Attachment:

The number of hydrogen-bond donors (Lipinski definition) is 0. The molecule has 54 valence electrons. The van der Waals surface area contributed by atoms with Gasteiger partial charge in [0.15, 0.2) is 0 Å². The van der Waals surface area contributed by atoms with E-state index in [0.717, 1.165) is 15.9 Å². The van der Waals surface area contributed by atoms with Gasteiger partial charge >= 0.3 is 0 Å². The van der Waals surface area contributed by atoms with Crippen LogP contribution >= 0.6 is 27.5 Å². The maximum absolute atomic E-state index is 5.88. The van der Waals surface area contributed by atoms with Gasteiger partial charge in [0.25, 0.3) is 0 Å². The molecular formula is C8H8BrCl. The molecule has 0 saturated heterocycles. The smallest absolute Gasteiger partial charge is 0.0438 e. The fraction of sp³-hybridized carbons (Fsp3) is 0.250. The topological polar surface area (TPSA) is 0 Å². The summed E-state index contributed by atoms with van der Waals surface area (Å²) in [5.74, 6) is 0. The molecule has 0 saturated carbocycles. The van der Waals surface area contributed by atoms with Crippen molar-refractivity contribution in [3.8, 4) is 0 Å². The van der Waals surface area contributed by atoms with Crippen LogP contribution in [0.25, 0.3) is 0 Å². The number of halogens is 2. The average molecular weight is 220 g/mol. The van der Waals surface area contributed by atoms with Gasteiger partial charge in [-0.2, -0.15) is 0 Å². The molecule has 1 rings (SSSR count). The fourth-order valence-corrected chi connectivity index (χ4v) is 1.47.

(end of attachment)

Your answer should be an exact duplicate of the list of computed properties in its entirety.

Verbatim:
The number of hydrogen-bond donors (Lipinski definition) is 0. The molecule has 54 valence electrons. The van der Waals surface area contributed by atoms with Gasteiger partial charge in [0.15, 0.2) is 0 Å². The van der Waals surface area contributed by atoms with E-state index in [0.717, 1.165) is 15.9 Å². The van der Waals surface area contributed by atoms with Gasteiger partial charge >= 0.3 is 0 Å². The van der Waals surface area contributed by atoms with Crippen LogP contribution >= 0.6 is 27.5 Å². The maximum absolute atomic E-state index is 5.88. The van der Waals surface area contributed by atoms with Gasteiger partial charge in [0.25, 0.3) is 0 Å². The molecular formula is C8H8BrCl. The molecule has 0 saturated heterocycles. The smallest absolute Gasteiger partial charge is 0.0438 e. The fraction of sp³-hybridized carbons (Fsp3) is 0.250. The topological polar surface area (TPSA) is 0 Å². The summed E-state index contributed by atoms with van der Waals surface area (Å²) in [5.74, 6) is 0. The molecule has 0 saturated carbocycles. The van der Waals surface area contributed by atoms with Crippen molar-refractivity contribution in [3.8, 4) is 0 Å². The van der Waals surface area contributed by atoms with Crippen LogP contribution in [0.25, 0.3) is 0 Å². The number of halogens is 2. The average molecular weight is 220 g/mol. The van der Waals surface area contributed by atoms with Gasteiger partial charge in [-0.2, -0.15) is 0 Å². The molecule has 1 rings (SSSR count). The fourth-order valence-corrected chi connectivity index (χ4v) is 1.47.